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Impact on Others

Rensselaer has a diverse community of students who love to tackle complex problems and have a sincere desire to make a positive difference in the lives of others.

While many new graduates can claim practical work experience, even the most accomplished among them likely can’t admit to helping deliver two babies. Tuesday Fisher, who graduated with a dual degree in biochemistry and biophysics, and psychology, takes it all in stride as she calmly explains that one of the bundles of joy was delivered into her arms right in the ambulance that she was staffing that night.

Fisher, an aspiring U.S. Army doctor, worked upward of 40 hours every week as a trained emergency medical technician for Mohawk Ambulance Service. She worked nights and weekends to pay for her Rensselaer tuition—all while maintaining a full course load for two separate majors, earning top grades, and working in the lab as a researcher studying cell development.

“I was always interested in science,” she says. “I can’t remember a time when I wasn’t.”

Fisher used her love of science to excel in her classes as well as the lab. She worked since her sophomore year in the lab of Assistant Professor of Biology Fern Finger. Fisher’s research helps Finger better understand the role of specific proteins known as septins that are believed to be very important in human development. The findings could have important implications for studying human development and disease. “I was given a really super science experience within the lab,” Fisher says. “That lab experience, as well as the medical experience as an EMT, really helped define what I wanted to be.”

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Fisher was officially commissioned as an Army officer in March. She aspires to be an Army surgeon, but is keeping her options open on what exact field of medicine she will take on once she arrives at medical school. She has already been accepted to many top medical schools, and is currently leaning toward Tufts University. This summer, she will attend her first military training. Following medical school, she will be matched with a military residency and then serve at least four years on active duty.

Another graduate who is motivated by her passion to help others as well as her desire to save and preserve the environment is Brittany Tofinchio, who says she is equipped to make a difference in any community that she chooses to live in.

But, the truth is that Tofinchio has been making a difference in the lives of her family, classmates, friends, community members, and strangers since birth.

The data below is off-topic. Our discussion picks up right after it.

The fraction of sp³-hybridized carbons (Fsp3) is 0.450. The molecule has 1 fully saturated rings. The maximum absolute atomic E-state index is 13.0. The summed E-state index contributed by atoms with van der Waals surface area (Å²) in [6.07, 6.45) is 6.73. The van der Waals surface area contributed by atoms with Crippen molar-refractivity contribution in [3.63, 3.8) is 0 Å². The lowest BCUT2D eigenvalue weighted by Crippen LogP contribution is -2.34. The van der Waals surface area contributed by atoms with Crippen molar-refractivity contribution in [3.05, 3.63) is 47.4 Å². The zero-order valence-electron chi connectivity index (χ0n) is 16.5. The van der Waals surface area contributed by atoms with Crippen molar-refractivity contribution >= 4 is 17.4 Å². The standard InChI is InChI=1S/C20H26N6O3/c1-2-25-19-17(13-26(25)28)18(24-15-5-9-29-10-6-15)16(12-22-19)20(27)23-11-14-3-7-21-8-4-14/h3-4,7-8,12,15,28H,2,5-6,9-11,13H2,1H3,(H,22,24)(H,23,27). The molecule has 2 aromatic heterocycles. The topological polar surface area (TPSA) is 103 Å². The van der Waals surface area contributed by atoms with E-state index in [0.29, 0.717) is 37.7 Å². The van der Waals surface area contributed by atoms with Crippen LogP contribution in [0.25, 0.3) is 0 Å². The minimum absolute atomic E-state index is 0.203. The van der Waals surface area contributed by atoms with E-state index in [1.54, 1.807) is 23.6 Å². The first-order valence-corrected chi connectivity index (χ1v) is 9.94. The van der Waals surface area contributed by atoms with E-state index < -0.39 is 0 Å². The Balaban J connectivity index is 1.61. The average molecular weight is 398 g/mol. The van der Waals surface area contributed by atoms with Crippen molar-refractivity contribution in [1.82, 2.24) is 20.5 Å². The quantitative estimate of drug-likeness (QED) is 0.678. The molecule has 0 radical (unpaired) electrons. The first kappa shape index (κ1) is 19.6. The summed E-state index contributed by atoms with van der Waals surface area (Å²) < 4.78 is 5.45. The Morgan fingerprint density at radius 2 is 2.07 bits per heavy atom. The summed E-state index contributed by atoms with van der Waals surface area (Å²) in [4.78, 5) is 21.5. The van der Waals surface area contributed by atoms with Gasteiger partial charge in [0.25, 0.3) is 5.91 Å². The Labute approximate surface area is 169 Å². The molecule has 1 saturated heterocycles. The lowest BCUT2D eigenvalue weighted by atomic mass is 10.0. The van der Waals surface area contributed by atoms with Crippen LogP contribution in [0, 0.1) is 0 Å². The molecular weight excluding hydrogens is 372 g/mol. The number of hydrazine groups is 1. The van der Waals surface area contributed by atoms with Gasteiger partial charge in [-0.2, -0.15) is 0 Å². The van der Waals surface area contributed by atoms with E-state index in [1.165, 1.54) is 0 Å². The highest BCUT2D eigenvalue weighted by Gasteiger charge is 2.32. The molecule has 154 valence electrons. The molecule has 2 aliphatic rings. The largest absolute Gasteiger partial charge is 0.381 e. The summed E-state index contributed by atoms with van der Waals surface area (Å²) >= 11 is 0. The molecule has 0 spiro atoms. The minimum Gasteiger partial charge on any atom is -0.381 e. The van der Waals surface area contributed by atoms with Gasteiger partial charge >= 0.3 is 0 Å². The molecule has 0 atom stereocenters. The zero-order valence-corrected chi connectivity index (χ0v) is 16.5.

“For a long time, I’ve known that you can’t take life for granted, and in anything that I choose to pursue, I am always looking to help people and let them know that despite life’s challenges, things will be fine,” says Tofinchio, who graduated with a double degree in biology and management.

Known by many for her self-confidence, fierce determination, passion for learning, innovative approach to problem-solving, and leadership and negotiation skills, Tofinchio has never allowed the fact that she is a congenital bilateral, below-elbow amputee impede her progress. Born missing both her hands and part of her arms below the elbow, she has overcome tremendous challenges. In her own words, she sees herself “a normal person like everyone else.”

For the last three years at Rensselaer, Tofinchio took up to 20 credits toward her degrees each semester. Along the way, she found time to work as an intern for the New York State Department of Environmental Conservation in the Office of the General Counsel. In 2008, she held a summer internship position with the Environmental Protection Agency in New York City. A year earlier, Tofinchio worked as an intern for the National Oceanic and Atmospheric Administration in Gloucester, Mass., in the National Marine Fisheries Service division.

“Many people may look at me and wonder how I write or type,” Tofinchio says. “One of the first things that I will try to bring up in an interview is that I am able to do everything that the job requires, and in case I do need help, I have no problem asking for it.”

While at Rensselaer, Tofinchio took part in activities that included joining the Alpha Phi International Fraternity, the Rensselaer crew team, intramural soccer, and serving as a team leader for several projects in her management classes.

“I have had many great opportunities in my lifetime and at Rensselaer that have helped me to grow as a person,” Tofinchio says. “Graduating is the greatest accomplishment for me in my life thus far. I wouldn’t trade my experiences for anything.”

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Rensselaer (ISSN 0898-1442) is published in Spring, Summer, Fall, and Winter by the Office of Strategic Communications and External Relations, Rensselaer Polytechnic Institute, Troy, NY 12180-3590. Opinions expressed in these pages do not necessarily reflect the views of the editors or the policies of the Institute. ©2008 Rensselaer Polytechnic Institute.